Donald Trump has proposed to stop immigration “from any nation that has been compromised by terrorism.” The statement has since disappeared from his website and he has not explicitly stated which countries but we can assume he means areas of the world where there is a proven history of terrorism against the United States. Here is a map showing which countries these are; the list of countries is taken from the State Department’s annual report of global terrorist activity.
Why ban Muslims?
Trump believes America has an issue with terrorism. After the San Bernadino attacks, Trump stated; “Without looking at the various polling data, it is obvious to anybody the hatred is beyond comprehension. Where this hatred comes from and why, we will have to determine. Until we are able to determine and understand this problem and the dangerous threat it poses, our country cannot be the victims of horrendous attacks by people that believe only in Jihad, and have no sense of reason or respect for human life.”
Let’s look at the facts. Of the more than 300 American deaths from political violence and mass shootings since 9/11, only 33 have come at the hands of Muslim-Americans, according to the Triangle Center on Terrorism and Homeland Security.
Can Trump really ban Muslims from entering the US?
Yes. Under U.S. Code, the president does have the authority to keep anyone out of the country, for any reason he thinks best. “Whenever the President finds that the entry of any aliens or of any class of aliens into the United States would be detrimental to the interests of the United States, he may by proclamation, and for such period as he shall deem necessary, suspend the entry of all aliens or any class of aliens as immigrants or non immigrants, or impose on the entry of aliens any restrictions he may deem to be appropriate.”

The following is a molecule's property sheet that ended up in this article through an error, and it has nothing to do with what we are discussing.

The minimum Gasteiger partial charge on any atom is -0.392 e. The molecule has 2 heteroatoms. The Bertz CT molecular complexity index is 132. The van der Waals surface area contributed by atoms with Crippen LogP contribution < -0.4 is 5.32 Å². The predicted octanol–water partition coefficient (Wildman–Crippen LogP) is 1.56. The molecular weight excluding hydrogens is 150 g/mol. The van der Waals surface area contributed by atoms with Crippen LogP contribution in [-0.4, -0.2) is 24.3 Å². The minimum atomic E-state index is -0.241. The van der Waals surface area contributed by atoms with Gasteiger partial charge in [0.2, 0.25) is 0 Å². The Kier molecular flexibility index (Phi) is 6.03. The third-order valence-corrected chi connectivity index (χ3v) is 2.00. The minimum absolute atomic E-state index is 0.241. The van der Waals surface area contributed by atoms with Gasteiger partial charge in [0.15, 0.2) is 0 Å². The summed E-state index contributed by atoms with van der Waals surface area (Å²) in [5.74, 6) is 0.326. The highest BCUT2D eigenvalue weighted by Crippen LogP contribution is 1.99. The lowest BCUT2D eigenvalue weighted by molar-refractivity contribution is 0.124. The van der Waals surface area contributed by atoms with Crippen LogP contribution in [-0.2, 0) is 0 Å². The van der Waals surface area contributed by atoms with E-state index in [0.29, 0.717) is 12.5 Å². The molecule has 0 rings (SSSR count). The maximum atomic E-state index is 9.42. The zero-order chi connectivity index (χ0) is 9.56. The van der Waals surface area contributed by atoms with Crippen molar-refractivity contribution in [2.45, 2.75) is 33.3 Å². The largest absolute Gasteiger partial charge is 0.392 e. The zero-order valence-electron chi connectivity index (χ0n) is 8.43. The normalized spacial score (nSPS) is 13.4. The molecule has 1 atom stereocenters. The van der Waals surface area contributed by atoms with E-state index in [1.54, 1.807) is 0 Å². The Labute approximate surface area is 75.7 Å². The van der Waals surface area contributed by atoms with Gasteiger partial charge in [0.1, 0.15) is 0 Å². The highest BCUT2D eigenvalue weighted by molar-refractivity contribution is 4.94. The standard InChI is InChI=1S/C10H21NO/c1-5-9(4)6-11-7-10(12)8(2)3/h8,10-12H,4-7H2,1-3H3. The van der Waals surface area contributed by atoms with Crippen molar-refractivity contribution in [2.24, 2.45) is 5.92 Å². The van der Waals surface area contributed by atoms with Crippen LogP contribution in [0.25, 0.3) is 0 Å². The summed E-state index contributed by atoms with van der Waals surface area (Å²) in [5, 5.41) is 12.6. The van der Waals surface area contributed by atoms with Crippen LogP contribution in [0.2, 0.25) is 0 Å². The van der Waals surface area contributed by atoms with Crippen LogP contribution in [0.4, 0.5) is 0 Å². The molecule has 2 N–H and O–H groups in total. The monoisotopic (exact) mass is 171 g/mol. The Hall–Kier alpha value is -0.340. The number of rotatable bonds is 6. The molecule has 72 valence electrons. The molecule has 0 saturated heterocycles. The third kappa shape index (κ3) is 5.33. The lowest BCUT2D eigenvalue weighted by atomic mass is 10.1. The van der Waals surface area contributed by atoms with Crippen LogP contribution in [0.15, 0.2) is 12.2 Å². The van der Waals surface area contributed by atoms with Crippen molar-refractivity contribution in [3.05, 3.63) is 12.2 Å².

This kind of thing has happened before; in the late 1800s, Congress passed legislation broadly aimed at halting the immigration of Chinese laborers. Those were not fully repealed until 1943. Quotas limiting immigration based on race and national origin were also enacted in the early 1900s. Racial quotas were repealed in 1952, and those limiting people based on national origin were eliminated in 1965.
What would be the economic impact of such a ban?
Travel and tourism are the second largest source of exports of goods and services in the U.S. economy. The Muslim travel market accounted for $145 billion of total international tourism spending in 2015 and the US received a 24% share or almost $35 billion*. The size of the total US travel market is about $341 billion, so the US would loose about 10.2% of its travel market.
Each year, thousands of students from the Middle East go to American universities and college for a high quality education, paying steep tuition prices. The Middle East contributes about 15 percent of the total foreign student spending, or $4.6 billion*.
Also, take into account weakening foreign investment as foreign business travellers face new hurdles in reaching the United States. What would be the economic impact of that? It’s hard to say.
Our estimate is the direct loss of spending due to a Muslim travel ban would be at least $39.6 billion per year. If you take into account the indirect and spillover effects that this would have on the economy, this number could increase up to 1.5 to 2 times more.
*All facts and figures are sourced from the U.S. Travel Association and The Economic Impact of Muslim Tourism on the United States 2015 -2016 research paper.
About the authors:
Zain and Huda, an American Muslim couple, launched MuslimTravelers in 2012 after getting fed up with the negative portrayal of Muslims in the media. The 28-year-olds have jet-set to over 50 countries across the globe with the goal of shattering stereotypes around Muslims.